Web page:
Research ArticleSOCIAL SCIENCES

Urban growth and the emergent statistics of cities

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Science Advances  19 Aug 2020:
Vol. 6, no. 34, eaat8812
DOI: 10.1126/sciadv.aat8812
  • Fig. 1 Scheme of statistical theory, assumptions, and derived consequences.

    Basic assumptions are shown as blue boxes, and derived results are shown as red boxes; arrows indicate outcomes, while dashed lines represent alternative scenarios. The budget condition, y – c, is the common basic assumption for urban agents, generalizing energy conservation in simpler systems. Recognizing its dynamical, stochastic nature leads to the central assumption of the manuscript that agents must actively control its associated volatility; the simplest way to do this is through the time averaging of expenditures (consumption smoothing). Then, the resource growth rate volatility, σ2, becomes finite and small, both at the individual and group levels. This leads to emergent stochastic geometric dynamics of resources both at the individual and population levels with exponential growth and lognormal statistics observable at long times (right). Averaging over populations derives the growth rate statistics for cities, which determines when dynamics become self-similar across scales and preserve urban scaling (left): First, if under group averaging variations of the growth rate (γ) are correlated to those in agent resources (r) inequality will change within the population. Second, if effective growth rates are independent of population size, the dynamics becomes self-similar and urban scaling is preserved over time. Alternatively, if the growth rate volatility(σ2) is population size dependent, corrections to mean-field exponents result: They are calculable via B ≠ 0 and are controlled by the volatility’s magnitude. For large σ2(N), the statistics become dominated by fluctuations, and urban scaling breaks down. The existence of strong group volatilities contradicts the assumption of effective control at lower levels. This regime would be unstable, signaling the loss of control over resource flows for most of the population and entailing wide-spread crises and eventual collapse. See text for detailed notation.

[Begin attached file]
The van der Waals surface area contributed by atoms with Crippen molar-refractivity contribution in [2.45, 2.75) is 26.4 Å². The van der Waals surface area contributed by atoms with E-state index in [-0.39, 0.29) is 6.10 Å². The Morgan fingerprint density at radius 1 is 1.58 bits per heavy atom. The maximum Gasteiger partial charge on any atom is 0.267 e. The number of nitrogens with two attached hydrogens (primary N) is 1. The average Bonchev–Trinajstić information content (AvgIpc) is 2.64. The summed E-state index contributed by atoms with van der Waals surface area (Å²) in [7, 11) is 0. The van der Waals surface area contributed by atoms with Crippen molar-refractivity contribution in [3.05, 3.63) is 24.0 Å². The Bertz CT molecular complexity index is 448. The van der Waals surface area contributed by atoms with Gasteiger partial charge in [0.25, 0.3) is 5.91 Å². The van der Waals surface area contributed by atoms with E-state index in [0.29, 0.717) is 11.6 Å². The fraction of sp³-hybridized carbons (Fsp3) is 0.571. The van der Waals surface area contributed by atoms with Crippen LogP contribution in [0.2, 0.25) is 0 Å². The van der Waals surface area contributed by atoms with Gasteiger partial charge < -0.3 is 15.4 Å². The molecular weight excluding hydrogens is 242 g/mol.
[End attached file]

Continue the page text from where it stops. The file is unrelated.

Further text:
• Fig. 2 Urban scaling and the dynamics of growth and deviations.

    (A) Total wages for U.S. metropolitan areas 1969–2016. Each circle is a city in a given year from blue (1969) to brown (2015). Yellow squares show the urban system’s centers (〈 ln N〉, 〈 ln Y〉), which account for collective economic and population growth (movement, upward and to the right). Urban scaling relations for each year (black lines) are derived through the consideration of a short-term spatial equilibrium (inset), which changes on a very slow time scale. (B) Centered data, obtained from (A) by removing the center’s motion (inset). This allows the decomposition of temporal change into two separate processes: collective growth (center’s motion) and deviations from scaling, ξi(t), characteristic of each city i. We see that scaling with a common exponent (global fit β = 1.114, 95% confidence interval = [1.111, 1.117], R2 = 0.935) is preserved over time, and net growth is a property of the urban system and not of individual cities. (C) The statistics of deviations, obtained from the residuals of the centered scaling fit of (B). While the ξ distribution is well localized and symmetrical, it is not very well fit by a normal distribution (blue line). Instead, the red dashed line, which follows from theory developed in the paper, produces a much better account of the data. (D) The deviations ξi(t) of a few selected cities: Silicon Valley (San Jose–Santa Clara MSA) and Boulder, CO show two of the more exceptional trajectories in wage gains for their city sizes, whereas Las Vegas, NV and Havasu, AZ illustrate wage losses. New York City, Los Angeles, and the exceptionally poor McAllen, TX show no relative change in their positions over nearly 50 years.

  • Fig. 3 General properties of stochastic geometric growth and their consequences for cities.